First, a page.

A good night’s rest may literally clear the mind. Using mice, researchers showed for the first time that the space between brain cells may increase during sleep, allowing the brain to flush out toxins that build up during waking hours. These results suggest a new role for sleep in health and disease. The study was funded by the National Institute of Neurological Disorders and Stroke (NINDS), part of the NIH.
Fueled by new cancer therapeutics, last year the annual new molecular and biological entity approval count from the U.S. Food and Drug Administration (FDA) saw its highest year since 1997. One-third of the novel products approved by the FDA’s Center for Drug Evaluation and Research (CDER) are used to treat cancers of the blood, breast, colon, prostate, skin and thyroid.
Neoprobe’s newly licensed radiopharmaceutical imaging agent, AZD4694, is a fluorine-18 labeled radioligand for use in the imaging and evaluation of patients with signs or symptoms of cognitive impairment such as Alzheimer’s disease.
According to Thomas Tulip, Ph.D., Neoprobe’s Executive Vice President and Chief Business Officer:
We believe AZD4694 has a compelling global commercial outlook and should beneficially facilitate development of more effective disease-modifying therapies for Alzheimer’s disease. This potentially powerful second-generation agent with apparent best-in-class properties has demonstrated strong performance attributes. We believe AZD4694 imaging may be quite useful as an adjunct measure in the diagnosis of this large, growing disease and may allow patients to seek earlier, and therefore potentially more effective, treatment options.
An estimated 35 million people worldwide are living with Alzheimer’s and other forms of dementia. A 2009 report by the London-based nonprofit Alzheimer’s Disease International (ADI), an international federation of 71 national Alzheimer organizations (including the Alzheimer’s Association), indicates that the number of people with dementia is expected to grow sharply to 65.7 million in 2030 and 115.4 million in 2050.
AZD4694 binds to beta-amyloid deposits in the brain and can then be imaged in positron emission tomography (PET) scans. Amyloid plaque pathology is a required feature of Alzheimer’s disease diagnosis and the presence of amyloid pathology is a supportive feature for diagnosis of probable Alzheimer’s disease. Patients who are negative for amyloid pathology do not have Alzheimer’s disease.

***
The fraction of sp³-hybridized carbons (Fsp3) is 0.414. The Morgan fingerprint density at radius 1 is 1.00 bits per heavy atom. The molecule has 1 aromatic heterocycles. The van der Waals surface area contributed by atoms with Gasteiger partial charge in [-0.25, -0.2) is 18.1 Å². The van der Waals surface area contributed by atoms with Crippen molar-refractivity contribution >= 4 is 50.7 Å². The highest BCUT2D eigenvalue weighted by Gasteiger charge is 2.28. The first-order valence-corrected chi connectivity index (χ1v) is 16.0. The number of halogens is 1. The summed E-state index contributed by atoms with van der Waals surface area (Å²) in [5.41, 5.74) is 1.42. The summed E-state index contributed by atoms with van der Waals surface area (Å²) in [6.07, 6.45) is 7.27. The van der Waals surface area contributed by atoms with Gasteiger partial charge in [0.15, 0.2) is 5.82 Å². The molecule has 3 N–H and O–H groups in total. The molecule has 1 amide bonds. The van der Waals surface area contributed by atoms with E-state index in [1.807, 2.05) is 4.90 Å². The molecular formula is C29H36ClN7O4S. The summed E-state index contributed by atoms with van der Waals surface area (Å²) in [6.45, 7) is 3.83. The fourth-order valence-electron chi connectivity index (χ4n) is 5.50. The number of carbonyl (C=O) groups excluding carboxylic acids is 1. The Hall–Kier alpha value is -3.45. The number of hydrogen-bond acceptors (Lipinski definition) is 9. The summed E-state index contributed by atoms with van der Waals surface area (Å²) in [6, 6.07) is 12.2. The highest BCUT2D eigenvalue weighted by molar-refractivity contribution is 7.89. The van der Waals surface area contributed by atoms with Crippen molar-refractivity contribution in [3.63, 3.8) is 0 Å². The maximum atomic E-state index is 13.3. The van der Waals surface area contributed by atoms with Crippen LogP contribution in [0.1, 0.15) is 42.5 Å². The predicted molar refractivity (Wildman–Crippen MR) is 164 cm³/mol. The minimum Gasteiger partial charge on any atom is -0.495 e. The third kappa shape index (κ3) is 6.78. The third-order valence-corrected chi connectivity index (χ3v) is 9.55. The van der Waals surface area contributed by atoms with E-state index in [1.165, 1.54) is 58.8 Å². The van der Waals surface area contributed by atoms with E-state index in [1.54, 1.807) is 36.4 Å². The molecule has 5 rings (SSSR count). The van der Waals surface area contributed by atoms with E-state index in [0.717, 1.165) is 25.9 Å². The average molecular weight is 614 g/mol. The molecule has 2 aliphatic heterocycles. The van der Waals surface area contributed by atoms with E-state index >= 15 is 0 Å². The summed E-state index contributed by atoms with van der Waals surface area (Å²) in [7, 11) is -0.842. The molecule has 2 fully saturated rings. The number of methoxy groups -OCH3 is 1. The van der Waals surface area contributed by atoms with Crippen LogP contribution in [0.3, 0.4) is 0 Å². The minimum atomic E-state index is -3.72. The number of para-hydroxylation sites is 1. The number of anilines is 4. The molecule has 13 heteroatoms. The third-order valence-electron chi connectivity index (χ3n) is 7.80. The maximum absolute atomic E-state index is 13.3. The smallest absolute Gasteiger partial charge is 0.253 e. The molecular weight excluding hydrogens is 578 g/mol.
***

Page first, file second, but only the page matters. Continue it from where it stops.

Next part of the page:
Neoprobe Corporation, a Dublin, Ohio-based company, develops and commercializes innovative biomedical products that meet critical intraopertive, diagnostic and therapeutic treatment needs of patients and physicans. In January, Neoprobe will officially change its name to Navidea Biopharmaceuticals to reflect the company’s transformation to a biopharmaceutical company focused on targeted diagnostic agents.
Neuroimaging is one of the most promising research areas for detection of the earliest stages of Alzheimer’s disease. Using neuroimaging together with proteomics, researchers report in the Journal of Alzheimer’s Disease that a blood test may reflect the levels of beta amyloid protein in the brain — a hallmark of the disease . The findings may eventually lead to a blood test that helps to predict the risk for developing Alzheimer’s disease.
For people free of dementia, abnormal deposits of a protein associated with Alzheimer’s disease are associated with increased risk of developing the symptoms of the progressive brain disorder, according to two studies from researchers at Washington University in St. Louis. The studies, primarily funded by the National Institute on Aging (NIA), part of the National Institutes of Health, linked higher amounts of the protein deposits in dementia-free people with greater risk for developing the disease, and with loss of brain volume and subtle declines in cognitive abilities.